Creating a sequel to a successful film is never easy, especially when that sequel happens to be within the limiting confines of the slasher genre. After the abrupt hard-cut-to-black ending of the first HATCHET movie, a sequel was to be expected, if not demanded by the studios and the fans alike. Over five years later, after detouring to make SPIRAL and FROZEN, Adam Green has returned with his follow up.
HATCHET II follows on from the very last frame of the first film, although with Danielle Harris replacing Tamara Feldman as the final girl. Harris, who is no stranger to slasher sequels having been in Halloween 4 and 5 and more recently, Rob Zombie’s Halloween I and II remakes, draws upon all her previous experience of screaming and running for this very physical performance.
Tony Todd reprises his role as the gravel-voiced Reverend Zombie to take a more central lead and to fill in more of the legend of Victor Crowley in a beautifully creepy flashback of possession and voodoo curses upon the unborn Victor. Kane Hodder, the go-to-guy for an unstoppable, hulking, killing machine, also returns as Victor Crowley, who lines up more bodily dismemberment with his endless arsenal of tools.
HATCHET II follows the long established rules of the slasher film. There’s the old guy who says they’re all doomed, there’s a couple who have sex and promptly die, people make idiotic decisions such as splitting up and Crowley is able to traverse large distances in the blink of an eye to kill off these idiots. With a much bigger budget, HATCHET II claims to have three times more kills than the first film and impressively with all special effects shot in-camera as opposed to CGI you would expect it to be more entertaining than the first. While technically it is a much superior film, it has lost the fun and humor of the first film, replaced with a darker, more serious tone. It starts off promising but quickly falls into the predictable and eventually becomes as believable as a WWF wrestling match with Hodder and Todd squaring off for the grand finale.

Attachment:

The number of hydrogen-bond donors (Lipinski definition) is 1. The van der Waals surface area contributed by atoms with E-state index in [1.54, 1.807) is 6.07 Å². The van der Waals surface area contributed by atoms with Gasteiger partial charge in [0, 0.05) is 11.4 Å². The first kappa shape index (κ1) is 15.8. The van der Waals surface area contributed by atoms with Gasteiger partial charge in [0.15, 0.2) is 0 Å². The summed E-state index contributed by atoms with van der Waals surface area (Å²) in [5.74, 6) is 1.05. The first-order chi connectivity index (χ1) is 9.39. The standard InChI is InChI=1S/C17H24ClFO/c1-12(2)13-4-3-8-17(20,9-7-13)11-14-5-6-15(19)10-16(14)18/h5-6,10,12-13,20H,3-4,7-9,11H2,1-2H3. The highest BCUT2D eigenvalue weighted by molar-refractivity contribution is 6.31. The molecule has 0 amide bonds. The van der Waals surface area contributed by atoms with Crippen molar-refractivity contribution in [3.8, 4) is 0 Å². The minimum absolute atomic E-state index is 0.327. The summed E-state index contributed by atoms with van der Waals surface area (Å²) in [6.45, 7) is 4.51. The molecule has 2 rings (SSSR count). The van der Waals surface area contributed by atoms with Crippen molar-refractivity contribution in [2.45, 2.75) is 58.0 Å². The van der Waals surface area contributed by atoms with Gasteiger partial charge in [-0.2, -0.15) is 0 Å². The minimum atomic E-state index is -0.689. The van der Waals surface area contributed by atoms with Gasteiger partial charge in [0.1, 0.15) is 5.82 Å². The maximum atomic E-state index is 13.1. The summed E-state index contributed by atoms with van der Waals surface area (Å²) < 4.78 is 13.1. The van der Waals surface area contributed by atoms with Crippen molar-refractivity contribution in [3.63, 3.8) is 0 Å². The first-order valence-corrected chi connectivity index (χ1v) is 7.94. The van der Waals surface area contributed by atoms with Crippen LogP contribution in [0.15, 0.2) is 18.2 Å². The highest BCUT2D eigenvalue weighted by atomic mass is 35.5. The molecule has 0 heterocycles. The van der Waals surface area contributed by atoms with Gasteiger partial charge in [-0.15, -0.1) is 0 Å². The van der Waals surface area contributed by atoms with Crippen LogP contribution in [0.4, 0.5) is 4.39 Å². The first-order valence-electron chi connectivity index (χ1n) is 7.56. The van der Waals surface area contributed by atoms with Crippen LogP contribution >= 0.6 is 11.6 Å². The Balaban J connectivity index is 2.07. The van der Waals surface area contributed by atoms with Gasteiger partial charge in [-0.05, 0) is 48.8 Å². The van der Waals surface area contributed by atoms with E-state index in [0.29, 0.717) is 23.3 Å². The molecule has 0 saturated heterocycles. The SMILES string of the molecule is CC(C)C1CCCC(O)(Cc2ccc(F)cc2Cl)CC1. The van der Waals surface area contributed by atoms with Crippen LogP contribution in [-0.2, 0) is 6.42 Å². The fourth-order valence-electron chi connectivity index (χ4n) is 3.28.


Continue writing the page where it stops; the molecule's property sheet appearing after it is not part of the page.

While the film itself is ultimately disappointing, the DVD manages to shine with its extra features. The comprehensive set features two behind the scenes featurettes with great storyboard comparisons, behind the scenes footage, SPX breakdowns, TV Spots, teasers, trailers and best of all, two audio commentaries. One is a great technical commentary with Adam Green, cinematographer Will Barratt and special effects supervisor Robert Pendergraft discussing their decisions, motivations and methods behind making the film, which upon a second viewing, the film makes a lot more sense. The second commentary with Adam Green, Kane Hodder and Tony Todd is more anecdotal and they talk about their inspirations and thought processes behind their performances.
Like the SAW, and the FINAL DESTINATION series HATCHET II relies too much on over-the-top kills rather than story, which has always been a tough line to balance in a slasher film. Those looking for a gore fix will enjoy this, but those looking for a film that’s a cut above the rest may need to keep looking.
Directed by Adam Green
Studio: Arrow Films
Hatchet 2 - Behind the Screams: The Making Of Hatchet 2 (34 mins); Hatchet 2: First Look (8 mins); Meet the FX Team (6 mins); audio commentary by director Adam Green and stars Tony Todd and Kane Hodder; audio commentary by Adam Green, cinematographer Will Barratt and make up effects artist Robert Pendergraft; trailer; teaser trailer; 5.1 Dolby Digital (DVD) and 5.1 DTS-HD Master Audio (Blu-ray).